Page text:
An extensive review of literature that addresses the application of cathodic protection (CP) in the oceans at depths greater than 300 meters is presented. The review discusses environmental factors encountered in deep water and their effect on cathodic polarization behavior of steel and calcareous deposit formation. Deep water field test results and operating experiences are also presented. An evaluation of available data and an identification of data needed for optimum cathodic protection design for deep water are included. Current CP design approaches and deep water CP studies are also discussed.
The development of offshore energy resources is rapidly moving into water depths greater than 300 meters. This trend to deep water developments is a direct response to the successful exploration in deep water as shown in Figure 1. Since steel is usually the major construction material for these facilities, good corrosion control is essential for the safe operation of long term production facilities that will be required to develop these resources. Cathodic protection (CP) in some form will be required for long term corrosion protection of the subsea steel components. Over 40 years of successful applications of CP have enabled the offshore industry to develop reliable and optimized CP systems for water depths less than 300 meters. However, changes in the seawater environment at greater depths have raised the concern that the CP design approaches for shallow water may not be adequate for deeper waters.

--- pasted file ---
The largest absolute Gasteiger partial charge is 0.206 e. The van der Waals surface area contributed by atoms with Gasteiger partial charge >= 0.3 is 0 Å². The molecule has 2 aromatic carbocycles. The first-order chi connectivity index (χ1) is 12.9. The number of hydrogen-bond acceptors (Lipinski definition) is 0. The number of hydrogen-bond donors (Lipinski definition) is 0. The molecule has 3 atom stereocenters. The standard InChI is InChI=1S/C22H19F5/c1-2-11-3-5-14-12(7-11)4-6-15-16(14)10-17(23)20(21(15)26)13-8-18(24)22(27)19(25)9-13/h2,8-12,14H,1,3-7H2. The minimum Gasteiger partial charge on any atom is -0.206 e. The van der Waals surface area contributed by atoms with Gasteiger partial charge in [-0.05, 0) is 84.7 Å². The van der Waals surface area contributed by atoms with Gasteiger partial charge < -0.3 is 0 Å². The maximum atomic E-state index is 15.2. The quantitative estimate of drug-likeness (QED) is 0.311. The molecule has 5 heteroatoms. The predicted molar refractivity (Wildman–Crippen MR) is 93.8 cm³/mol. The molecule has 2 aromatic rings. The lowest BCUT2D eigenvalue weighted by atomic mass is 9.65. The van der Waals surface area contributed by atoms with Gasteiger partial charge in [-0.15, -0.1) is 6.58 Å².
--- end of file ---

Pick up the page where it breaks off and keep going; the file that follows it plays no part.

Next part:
Since deep water production facilities are large, expensive, and usually weight sensitive, over design of the CP system to handle uncertainties can be very costly. Because of the great water depths involved, opportunities for subsea repair or replacement of components is neither technically or economically feasible in most cases. Consequently, the designer is forced to develop corrosion protection designs with a greater reliability than would be required for water depths that allow subsea success. Increasing the weight of the CP system to achieve this reliability frequently has a dramatic effect in increasing structural requirements which greatly multiplies the cost of the additional CP redundancy. Therefore, it is especially important for deep water structures that the designer optimize the CP system to minimize weight and maximize reliability.
Presently, an optimum CP design using sacrificial anodes is achieved by inducing a high current density (e.g., 320 mA per square meter in the southern North Sea) on steel immediately upon immersion to promote rapid cathodic polarization and formation of high quality calcareous deposits (B78, A13, B68, A48). The well formed calcareous deposits reduce the rate of diffusion of dissolved oxygen in the seawater to steel surfaces and thus greatly reduce the current density necessary to maintain long term cathodic polarization. This approach provides optimum corrosion protection and provides both weight and cost savings over sacrificial anode systems that cannot produce the high initial current densities. If the high quality calcareous deposits can not be as readily formed in deep water as in more shallow waters, this design approach would have to be altered.